I added a new feature to the 3D editor CopperCube
which should be included in the next update: Dynamic light when publishing as WebGL or Flash application. I expected it to be slow and complicated to implement, but fortunately, everything went fine, see this WebGL demo for yourself:
The renderer now supports 4 dynamic lights at the same time per mesh, which should be enough for most 3D scenes. You will be able to place many more dynamic lights in the editor of course, but the renderer will take only the first 4 nearest lights for every object. If you distribute the lights in your 3D world a bit, you shouldn't even notice this and it should look like your world has many more lights. With this, I think it should be possible to start writing nice looking, half decent games already.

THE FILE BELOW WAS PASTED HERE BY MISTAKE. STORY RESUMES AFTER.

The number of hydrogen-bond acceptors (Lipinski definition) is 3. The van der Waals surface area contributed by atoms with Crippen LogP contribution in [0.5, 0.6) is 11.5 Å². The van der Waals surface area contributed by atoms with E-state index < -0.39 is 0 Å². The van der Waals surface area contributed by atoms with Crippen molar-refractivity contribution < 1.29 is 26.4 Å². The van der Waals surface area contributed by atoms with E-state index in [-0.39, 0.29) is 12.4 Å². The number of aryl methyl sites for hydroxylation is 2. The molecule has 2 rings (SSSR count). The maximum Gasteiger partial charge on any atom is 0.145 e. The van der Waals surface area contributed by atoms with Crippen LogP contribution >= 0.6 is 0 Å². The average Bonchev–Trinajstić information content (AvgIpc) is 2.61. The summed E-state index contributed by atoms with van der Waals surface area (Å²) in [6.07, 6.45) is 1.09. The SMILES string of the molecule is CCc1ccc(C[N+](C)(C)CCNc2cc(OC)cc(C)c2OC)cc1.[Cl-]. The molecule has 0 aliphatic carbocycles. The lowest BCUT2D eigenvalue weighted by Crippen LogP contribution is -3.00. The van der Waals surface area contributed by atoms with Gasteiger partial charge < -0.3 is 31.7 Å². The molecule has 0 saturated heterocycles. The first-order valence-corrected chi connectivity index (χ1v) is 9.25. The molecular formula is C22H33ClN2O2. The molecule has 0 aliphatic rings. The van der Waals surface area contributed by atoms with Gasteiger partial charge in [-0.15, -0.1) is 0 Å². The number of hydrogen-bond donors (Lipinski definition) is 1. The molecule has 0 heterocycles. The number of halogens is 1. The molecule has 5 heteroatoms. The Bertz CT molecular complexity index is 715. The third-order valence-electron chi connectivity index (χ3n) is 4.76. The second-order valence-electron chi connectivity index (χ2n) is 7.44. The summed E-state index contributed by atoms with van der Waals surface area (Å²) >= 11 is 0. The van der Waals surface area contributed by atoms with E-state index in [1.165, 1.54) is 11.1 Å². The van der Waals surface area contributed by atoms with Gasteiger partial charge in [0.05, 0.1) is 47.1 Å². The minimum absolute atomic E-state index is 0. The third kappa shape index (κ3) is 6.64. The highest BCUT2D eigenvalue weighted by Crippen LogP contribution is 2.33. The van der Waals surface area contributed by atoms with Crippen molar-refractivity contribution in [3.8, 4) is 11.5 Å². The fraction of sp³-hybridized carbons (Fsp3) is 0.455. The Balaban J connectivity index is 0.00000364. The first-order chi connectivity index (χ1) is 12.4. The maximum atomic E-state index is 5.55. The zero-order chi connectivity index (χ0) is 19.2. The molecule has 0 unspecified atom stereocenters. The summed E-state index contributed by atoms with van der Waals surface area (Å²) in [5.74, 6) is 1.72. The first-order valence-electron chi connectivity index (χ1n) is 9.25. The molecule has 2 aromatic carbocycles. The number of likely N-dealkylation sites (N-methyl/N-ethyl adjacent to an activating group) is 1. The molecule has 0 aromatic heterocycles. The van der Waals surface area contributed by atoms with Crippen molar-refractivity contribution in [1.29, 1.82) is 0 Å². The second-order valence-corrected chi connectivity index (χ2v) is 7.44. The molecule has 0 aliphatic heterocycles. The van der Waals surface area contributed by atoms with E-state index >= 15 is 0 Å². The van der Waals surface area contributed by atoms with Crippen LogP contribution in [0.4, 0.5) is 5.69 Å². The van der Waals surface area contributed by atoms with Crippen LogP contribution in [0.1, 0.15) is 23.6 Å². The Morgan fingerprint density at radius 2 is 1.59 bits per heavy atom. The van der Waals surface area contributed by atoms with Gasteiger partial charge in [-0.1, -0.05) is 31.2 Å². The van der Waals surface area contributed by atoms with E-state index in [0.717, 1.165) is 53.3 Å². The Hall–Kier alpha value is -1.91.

The dynamic light shader code takes about 50 AGAL instructions for a standard solid material shader, which is pretty ok, I think. In WebGL, it only needs 34 lines of code, thanks to the for-loop feature in GLSL. (Which gets unwrapped and extended in asm then anyway, I think).
Note: What you see in this demo isn't yet available in CopperCube yet, but it will be in the next update. If you would like to get a mail once this new version of CopperCube is released, you can subscribe to the friendly Ambiera Newsletter:
Mac OS X 10.6.8
NVIDIA GT 330M
My guess: GLSL issue, the fact that every driver can compile GLSL with different errors was always a challenge.